Following our pre-Christmas trip to the North-east of Thailand, Noo and I set off yet again on a Mobi-trip, this time in a southerly direction to Cha Am and Hua Hin, after taking in a brief stop en route in Samut Songkran. I had originally planned this trip last October, but had to postpone due to the floods, so I decided to reschedule early the New Year before the weather became too hot.
I have been to Cha Am/ Hua Hin on several occasions over the years, the first being way back in the mid 70’s when Cha Am was a beautiful, but totally desolate, unspoilt beach-side hamlet, known to only a very few adventurous Thais, and Hua Hin was still stuck in another, much older era, and its historic and architecturally aesthetic ‘Railway Hotel’ still dominated the skyline as the only structure worthy of note in the entire area.
I also remember driving there about ten years ago with my youngest daughter who was visiting me in Bangkok, and I well recall getting hopelessly lost in Southern Bangkok as I failed to realise that I should have followed the Express-way signs to Dow Kanong and thence to Highway four to the south.
I mean, how was I to know that Dow Kanong – a nondescript junction, south of Bangkok – which wasn’t shown on any decent road map, (no Google Earth in those days), was the ‘key sign post’ for motorists driving South? I have since learned my lessons about Thai road sign-age and have had no further problems in finding my way south.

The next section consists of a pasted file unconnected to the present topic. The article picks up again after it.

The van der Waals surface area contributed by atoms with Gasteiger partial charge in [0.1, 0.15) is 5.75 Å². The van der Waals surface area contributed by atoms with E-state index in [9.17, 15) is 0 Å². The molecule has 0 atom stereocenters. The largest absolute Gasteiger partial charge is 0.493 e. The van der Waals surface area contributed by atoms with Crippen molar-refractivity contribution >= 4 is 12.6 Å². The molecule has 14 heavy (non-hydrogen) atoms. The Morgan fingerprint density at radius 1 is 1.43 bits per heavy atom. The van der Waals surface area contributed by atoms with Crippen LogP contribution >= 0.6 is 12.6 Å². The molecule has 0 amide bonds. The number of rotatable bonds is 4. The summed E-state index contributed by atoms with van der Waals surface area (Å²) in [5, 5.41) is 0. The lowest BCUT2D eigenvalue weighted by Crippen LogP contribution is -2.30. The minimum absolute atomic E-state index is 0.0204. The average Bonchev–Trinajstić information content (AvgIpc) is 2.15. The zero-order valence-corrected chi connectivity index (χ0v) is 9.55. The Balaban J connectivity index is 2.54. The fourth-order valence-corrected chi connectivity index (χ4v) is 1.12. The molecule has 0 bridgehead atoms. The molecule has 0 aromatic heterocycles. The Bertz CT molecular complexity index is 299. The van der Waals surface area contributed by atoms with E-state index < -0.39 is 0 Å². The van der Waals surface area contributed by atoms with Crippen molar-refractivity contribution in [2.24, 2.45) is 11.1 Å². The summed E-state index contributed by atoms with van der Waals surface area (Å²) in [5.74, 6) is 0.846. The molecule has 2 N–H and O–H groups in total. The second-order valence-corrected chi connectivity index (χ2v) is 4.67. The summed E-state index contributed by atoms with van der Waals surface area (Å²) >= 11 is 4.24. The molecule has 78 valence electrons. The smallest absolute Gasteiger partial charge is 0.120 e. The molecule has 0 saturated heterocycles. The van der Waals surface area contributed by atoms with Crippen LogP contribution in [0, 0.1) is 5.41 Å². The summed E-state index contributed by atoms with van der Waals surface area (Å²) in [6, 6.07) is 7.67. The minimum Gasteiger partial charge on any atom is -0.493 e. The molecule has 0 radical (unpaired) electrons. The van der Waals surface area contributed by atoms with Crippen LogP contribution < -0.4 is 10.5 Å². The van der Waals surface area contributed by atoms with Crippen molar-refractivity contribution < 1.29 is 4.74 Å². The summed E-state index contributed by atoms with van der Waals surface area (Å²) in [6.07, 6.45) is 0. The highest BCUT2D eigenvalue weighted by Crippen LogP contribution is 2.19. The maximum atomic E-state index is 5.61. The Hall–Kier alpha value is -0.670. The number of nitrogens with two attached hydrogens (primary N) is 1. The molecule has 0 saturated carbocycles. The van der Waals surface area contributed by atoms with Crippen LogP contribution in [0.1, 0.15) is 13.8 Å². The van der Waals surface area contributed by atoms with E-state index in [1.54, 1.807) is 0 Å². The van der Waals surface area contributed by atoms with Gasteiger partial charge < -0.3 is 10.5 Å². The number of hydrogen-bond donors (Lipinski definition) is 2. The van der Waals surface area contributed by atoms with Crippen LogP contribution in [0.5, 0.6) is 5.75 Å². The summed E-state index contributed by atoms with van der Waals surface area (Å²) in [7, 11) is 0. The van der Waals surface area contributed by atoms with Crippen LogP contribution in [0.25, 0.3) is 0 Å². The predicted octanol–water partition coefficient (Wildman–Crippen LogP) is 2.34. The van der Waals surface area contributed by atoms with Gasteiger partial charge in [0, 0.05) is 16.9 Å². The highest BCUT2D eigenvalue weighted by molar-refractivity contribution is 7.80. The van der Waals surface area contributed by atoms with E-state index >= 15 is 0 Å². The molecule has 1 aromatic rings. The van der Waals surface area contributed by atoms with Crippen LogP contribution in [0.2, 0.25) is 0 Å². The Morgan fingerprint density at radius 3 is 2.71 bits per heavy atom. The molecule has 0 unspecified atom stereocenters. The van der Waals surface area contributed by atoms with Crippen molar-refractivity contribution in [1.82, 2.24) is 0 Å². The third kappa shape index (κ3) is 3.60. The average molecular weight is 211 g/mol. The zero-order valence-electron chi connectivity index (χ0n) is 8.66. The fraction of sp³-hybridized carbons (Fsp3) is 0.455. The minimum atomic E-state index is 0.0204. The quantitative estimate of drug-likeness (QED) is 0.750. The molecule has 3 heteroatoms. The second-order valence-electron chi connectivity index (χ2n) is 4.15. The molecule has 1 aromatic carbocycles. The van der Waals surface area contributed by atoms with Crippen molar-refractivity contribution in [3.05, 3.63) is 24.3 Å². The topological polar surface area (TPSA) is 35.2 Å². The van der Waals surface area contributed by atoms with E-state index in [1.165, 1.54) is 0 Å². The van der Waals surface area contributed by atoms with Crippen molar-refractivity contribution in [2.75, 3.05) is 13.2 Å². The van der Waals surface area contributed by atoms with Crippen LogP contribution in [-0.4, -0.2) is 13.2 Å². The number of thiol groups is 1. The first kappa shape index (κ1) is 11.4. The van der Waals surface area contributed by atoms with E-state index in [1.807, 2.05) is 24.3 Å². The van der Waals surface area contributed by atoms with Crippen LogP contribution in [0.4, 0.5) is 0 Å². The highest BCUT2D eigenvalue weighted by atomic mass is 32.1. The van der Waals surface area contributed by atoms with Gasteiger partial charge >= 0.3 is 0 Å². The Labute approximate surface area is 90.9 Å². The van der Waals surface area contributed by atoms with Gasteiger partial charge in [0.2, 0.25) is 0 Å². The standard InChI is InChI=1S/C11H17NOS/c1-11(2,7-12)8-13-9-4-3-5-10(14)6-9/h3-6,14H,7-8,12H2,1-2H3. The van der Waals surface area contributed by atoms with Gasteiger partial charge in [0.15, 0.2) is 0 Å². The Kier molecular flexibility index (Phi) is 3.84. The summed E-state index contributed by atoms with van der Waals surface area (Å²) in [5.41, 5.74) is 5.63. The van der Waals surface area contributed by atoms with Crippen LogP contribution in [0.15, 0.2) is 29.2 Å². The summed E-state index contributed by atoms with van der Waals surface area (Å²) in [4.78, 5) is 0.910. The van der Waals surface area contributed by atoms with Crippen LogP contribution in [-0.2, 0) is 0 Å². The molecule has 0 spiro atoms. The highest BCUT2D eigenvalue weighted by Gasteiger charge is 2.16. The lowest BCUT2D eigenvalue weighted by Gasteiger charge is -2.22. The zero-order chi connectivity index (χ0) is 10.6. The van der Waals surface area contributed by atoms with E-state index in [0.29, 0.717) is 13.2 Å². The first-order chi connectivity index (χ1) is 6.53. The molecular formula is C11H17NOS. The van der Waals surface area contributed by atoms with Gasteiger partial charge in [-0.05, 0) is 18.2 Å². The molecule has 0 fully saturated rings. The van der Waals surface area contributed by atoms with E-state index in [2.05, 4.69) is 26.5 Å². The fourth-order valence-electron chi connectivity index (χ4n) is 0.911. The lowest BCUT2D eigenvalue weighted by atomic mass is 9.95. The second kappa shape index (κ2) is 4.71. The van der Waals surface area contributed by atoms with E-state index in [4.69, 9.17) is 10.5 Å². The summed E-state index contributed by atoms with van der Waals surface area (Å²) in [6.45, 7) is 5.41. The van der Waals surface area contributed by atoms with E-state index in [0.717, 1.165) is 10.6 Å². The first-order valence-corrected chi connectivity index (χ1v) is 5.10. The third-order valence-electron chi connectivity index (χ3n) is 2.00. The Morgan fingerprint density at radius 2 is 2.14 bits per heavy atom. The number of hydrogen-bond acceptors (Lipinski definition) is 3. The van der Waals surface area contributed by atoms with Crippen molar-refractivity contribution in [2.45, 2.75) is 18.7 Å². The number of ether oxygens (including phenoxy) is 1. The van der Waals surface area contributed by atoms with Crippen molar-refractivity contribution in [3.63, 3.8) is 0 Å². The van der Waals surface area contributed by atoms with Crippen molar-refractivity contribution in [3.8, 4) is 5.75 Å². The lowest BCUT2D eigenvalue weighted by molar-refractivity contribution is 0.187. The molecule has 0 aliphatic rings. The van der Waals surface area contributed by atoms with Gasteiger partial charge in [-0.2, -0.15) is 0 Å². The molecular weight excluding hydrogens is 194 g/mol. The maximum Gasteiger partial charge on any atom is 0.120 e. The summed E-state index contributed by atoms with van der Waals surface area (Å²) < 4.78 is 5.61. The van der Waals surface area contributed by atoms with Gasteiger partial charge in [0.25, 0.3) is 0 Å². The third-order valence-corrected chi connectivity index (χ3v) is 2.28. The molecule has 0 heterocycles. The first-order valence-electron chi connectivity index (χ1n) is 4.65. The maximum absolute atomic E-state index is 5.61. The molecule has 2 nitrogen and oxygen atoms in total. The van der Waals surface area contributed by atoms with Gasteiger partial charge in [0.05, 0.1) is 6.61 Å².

But a few years back, (2008 I think), a miracle occurred. The road that seemed to take longer to complete than the Great wall of China, finally had its southern most section completed, and at long last, it became possible for us Pattaya residents to drive to the south of Thailand without having to go through Bangkok.
From Pattaya, we can now take the 55 kilometre elevated highway from Chon Buri to the magnificent, ten lane, Bangkok Outer Ring road, (often referred to as the Thai ‘M25’), southwards, over the Chao Phaya River and then onwards to the south of Thailand.
There is a famous landmark in Samut Prakan, ‘The Chang Erawan’, (A huge Elephant sculpture with 3 heads), that dominates the skyline at the southern end of the ring road. You see it just before you drive onto the awe-inspiring Kanchanapisek bridge, a span of over 500 meters, which makes it the longest single span bridge in a city full of mighty bridges.
Here are some not very good pics of Chang Erawan and the suspension bridge. (Well, it was a bit difficult, as I was driving at the time!!).
It wasn’t long before we were in Samut Sonkran where we took a small detour off the main road to meet up with Noo’s elder sister who ran a stall in the renowned Meaklong or ‘Railway Market’, so named as it has an active railway line running right through its centre.
It is a fascinating market, as all the stalls are set up either side of the single railway line and the customers walk along the rail line and stop in the centre to buy their wares. Whenever a train comes by, the customers are shooed off the line and the stalls are taken back a meter or so from the track. Most of the heavier stalls are on wheels to facilitate their speedy removal, and some are even on tiny rails.